The 2004 there was a low path H7N3 outbreak in Fraser Valley, which was not immediately contained.  The H7 evolved into a high path form, which led to the culling of 17 million birds,

This type of change for H5 has also been noted elsewhere, but prior to the current outbreak, H5 has not been reported in Canada.  Moreover, the initial and subsequent OIE report did not cite any evidence for an initial low path infection.  Consequently, attention was focused on the lineage of the H5, since high path H5 has also not been reported in wild birds in North America.
In contrast to the H5 history in North America, high path H5 is common in wild birds (and poultry) in Asia,  H5 lineages from Asia are easily distinguished from North America, and the Fujian strain is currently circulating in many countries in eastern Asia and recently in three countries in Europe.  The serotype of these recent outbreaks in Europe is H5N8, but the same Fujian clade 2.3.4 H5 has been found in multiple serotypes in Asia, including H5N2.  The ressortants (H5N1, H5N2, H5N3, H5N5, H5N6, H5N8) in Asia also raise the possibilty that a Fujian clade 2.3.4 H5 could be associated with various gene segements from Asia and/or North America via reassortment (including N2).

Thus, the absence of low path in the 2014 H5N2 outbreak in Fraser Valley, as well as the absence of reported high path H5 in wild birds infected with a North American lineage, has created interest in the sequence of the cleavage site and the lineage of H5N2.

The December 9 OIE report noted that CFIA had obtained the sequence of the cleavage site, as well as additional data for H5 and N2, but the lineage was not cited and the cleavage site was not released.  The low path North American lineage has one basic amino acid adjacent to GLF (RETR), while the Fujian strain generally has RERRRKR or REKRRKR (the T is replaced by four consecutive basic amino acids), so publication of the cleavage site would strongly suggest an Fujian clade 2.3.4 if either polybasic  sequence was present.  Similarly, addition sequence data for H5 or N2 would easily determine if one or both gene segments were of Asian lineage.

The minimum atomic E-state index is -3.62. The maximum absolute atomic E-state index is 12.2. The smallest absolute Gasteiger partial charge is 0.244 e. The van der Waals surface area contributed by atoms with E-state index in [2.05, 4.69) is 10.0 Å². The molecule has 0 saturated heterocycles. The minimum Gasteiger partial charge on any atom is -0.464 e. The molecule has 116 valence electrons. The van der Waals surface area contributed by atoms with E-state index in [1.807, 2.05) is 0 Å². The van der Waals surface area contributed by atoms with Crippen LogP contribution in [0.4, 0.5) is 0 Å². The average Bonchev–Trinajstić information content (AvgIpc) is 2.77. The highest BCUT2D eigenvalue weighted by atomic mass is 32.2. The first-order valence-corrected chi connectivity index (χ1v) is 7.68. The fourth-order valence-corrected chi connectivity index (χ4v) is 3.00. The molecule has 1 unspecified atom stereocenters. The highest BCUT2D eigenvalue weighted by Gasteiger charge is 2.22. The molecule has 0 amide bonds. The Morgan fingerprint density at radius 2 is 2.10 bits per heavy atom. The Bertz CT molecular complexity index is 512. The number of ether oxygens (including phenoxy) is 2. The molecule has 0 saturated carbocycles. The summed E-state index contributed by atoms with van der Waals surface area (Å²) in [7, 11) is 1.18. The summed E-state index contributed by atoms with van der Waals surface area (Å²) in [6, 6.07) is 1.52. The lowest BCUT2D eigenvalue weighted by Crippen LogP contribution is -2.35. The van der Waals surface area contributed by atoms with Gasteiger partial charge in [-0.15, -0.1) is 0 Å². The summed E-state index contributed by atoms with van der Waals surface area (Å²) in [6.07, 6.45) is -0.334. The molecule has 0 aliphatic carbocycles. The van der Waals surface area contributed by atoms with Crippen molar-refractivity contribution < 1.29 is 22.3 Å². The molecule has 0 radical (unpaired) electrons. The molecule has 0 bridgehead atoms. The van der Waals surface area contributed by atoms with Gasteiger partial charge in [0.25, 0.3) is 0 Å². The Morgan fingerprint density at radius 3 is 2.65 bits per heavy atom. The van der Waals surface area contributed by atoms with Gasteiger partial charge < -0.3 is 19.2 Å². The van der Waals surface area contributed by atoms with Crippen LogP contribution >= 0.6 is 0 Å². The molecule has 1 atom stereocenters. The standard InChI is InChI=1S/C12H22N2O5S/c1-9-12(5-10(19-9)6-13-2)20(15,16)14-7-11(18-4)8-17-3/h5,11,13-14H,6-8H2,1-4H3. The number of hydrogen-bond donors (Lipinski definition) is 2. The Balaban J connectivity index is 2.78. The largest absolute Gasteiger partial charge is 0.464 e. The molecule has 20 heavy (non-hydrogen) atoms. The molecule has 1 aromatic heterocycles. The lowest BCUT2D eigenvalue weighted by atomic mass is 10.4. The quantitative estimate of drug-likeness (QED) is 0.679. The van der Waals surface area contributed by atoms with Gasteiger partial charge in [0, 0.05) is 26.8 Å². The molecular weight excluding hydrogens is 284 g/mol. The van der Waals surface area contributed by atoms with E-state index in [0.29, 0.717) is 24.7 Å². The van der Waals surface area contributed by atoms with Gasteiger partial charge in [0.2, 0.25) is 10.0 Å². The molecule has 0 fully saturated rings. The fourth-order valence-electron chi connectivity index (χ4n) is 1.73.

The withholding of this information strongly suggests that the H5 has a polybasic cleavage site because it is of Asian origin, which has never been reported in birds in North America, and the withholding of this information is in violation of the UN’s IHR (International Heath Regulations), which require notification to WHO within 24 hours of lab results (which were known December 4).

The presence of Fujian clade 2.3.4 in wild birds is a serious health concern for Canada and American countries to the south, including the United States farms located within 10 kilometers of the fifth farm identified in Fraser Valley (see map). 

Thus, the CDC should obtain samples and publish the sequences, which are hazardous to the world’s health, and Canada should be cited for the IHR violation.